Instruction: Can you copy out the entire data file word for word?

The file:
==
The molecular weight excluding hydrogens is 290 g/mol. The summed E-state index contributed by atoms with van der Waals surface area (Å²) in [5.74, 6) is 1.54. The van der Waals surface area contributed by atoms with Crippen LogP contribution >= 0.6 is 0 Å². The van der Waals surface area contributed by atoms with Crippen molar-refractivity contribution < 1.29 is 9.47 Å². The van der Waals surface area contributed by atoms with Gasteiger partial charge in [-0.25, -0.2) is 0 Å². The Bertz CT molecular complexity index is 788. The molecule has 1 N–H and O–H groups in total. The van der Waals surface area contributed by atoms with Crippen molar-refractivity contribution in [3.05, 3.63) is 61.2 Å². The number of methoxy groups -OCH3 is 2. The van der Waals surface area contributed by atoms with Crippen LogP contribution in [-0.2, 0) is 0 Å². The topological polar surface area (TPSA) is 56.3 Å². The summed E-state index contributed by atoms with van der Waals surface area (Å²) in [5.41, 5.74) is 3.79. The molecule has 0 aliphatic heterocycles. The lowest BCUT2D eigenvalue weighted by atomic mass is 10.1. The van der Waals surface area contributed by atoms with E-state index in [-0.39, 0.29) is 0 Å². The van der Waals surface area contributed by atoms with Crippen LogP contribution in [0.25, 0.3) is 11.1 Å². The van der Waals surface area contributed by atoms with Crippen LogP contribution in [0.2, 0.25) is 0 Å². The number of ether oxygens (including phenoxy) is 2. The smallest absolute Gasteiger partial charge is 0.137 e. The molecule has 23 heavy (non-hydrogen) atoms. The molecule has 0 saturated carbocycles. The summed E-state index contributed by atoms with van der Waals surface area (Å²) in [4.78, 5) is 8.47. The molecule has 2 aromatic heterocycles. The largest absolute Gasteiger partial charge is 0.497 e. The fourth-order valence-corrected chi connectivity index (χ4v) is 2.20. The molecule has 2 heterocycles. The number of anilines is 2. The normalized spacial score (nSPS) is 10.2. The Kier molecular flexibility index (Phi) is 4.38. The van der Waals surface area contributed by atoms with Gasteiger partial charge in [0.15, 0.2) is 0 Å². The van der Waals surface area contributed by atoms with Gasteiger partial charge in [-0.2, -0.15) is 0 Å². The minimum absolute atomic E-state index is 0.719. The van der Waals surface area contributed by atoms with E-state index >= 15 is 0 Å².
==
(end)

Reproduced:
The molecular weight excluding hydrogens is 290 g/mol. The summed E-state index contributed by atoms with van der Waals surface area (Å²) in [5.74, 6) is 1.54. The van der Waals surface area contributed by atoms with Crippen LogP contribution >= 0.6 is 0 Å². The van der Waals surface area contributed by atoms with Crippen molar-refractivity contribution < 1.29 is 9.47 Å². The van der Waals surface area contributed by atoms with Gasteiger partial charge in [-0.25, -0.2) is 0 Å². The Bertz CT molecular complexity index is 788. The molecule has 1 N–H and O–H groups in total. The van der Waals surface area contributed by atoms with Crippen molar-refractivity contribution in [3.05, 3.63) is 61.2 Å². The number of methoxy groups -OCH3 is 2. The van der Waals surface area contributed by atoms with Crippen LogP contribution in [-0.2, 0) is 0 Å². The topological polar surface area (TPSA) is 56.3 Å². The summed E-state index contributed by atoms with van der Waals surface area (Å²) in [5.41, 5.74) is 3.79. The molecule has 0 aliphatic heterocycles. The lowest BCUT2D eigenvalue weighted by atomic mass is 10.1. The van der Waals surface area contributed by atoms with E-state index in [-0.39, 0.29) is 0 Å². The van der Waals surface area contributed by atoms with Crippen LogP contribution in [0.25, 0.3) is 11.1 Å². The van der Waals surface area contributed by atoms with Crippen LogP contribution in [0.2, 0.25) is 0 Å². The number of ether oxygens (including phenoxy) is 2. The smallest absolute Gasteiger partial charge is 0.137 e. The molecule has 23 heavy (non-hydrogen) atoms. The molecule has 0 saturated carbocycles. The summed E-state index contributed by atoms with van der Waals surface area (Å²) in [4.78, 5) is 8.47. The molecule has 2 aromatic heterocycles. The largest absolute Gasteiger partial charge is 0.497 e. The fourth-order valence-corrected chi connectivity index (χ4v) is 2.20. The molecule has 2 heterocycles. The number of anilines is 2. The normalized spacial score (nSPS) is 10.2. The Kier molecular flexibility index (Phi) is 4.38. The van der Waals surface area contributed by atoms with Gasteiger partial charge in [0.15, 0.2) is 0 Å². The van der Waals surface area contributed by atoms with Gasteiger partial charge in [-0.2, -0.15) is 0 Å². The minimum absolute atomic E-state index is 0.719. The van der Waals surface area contributed by atoms with E-state index >= 15 is 0 Å².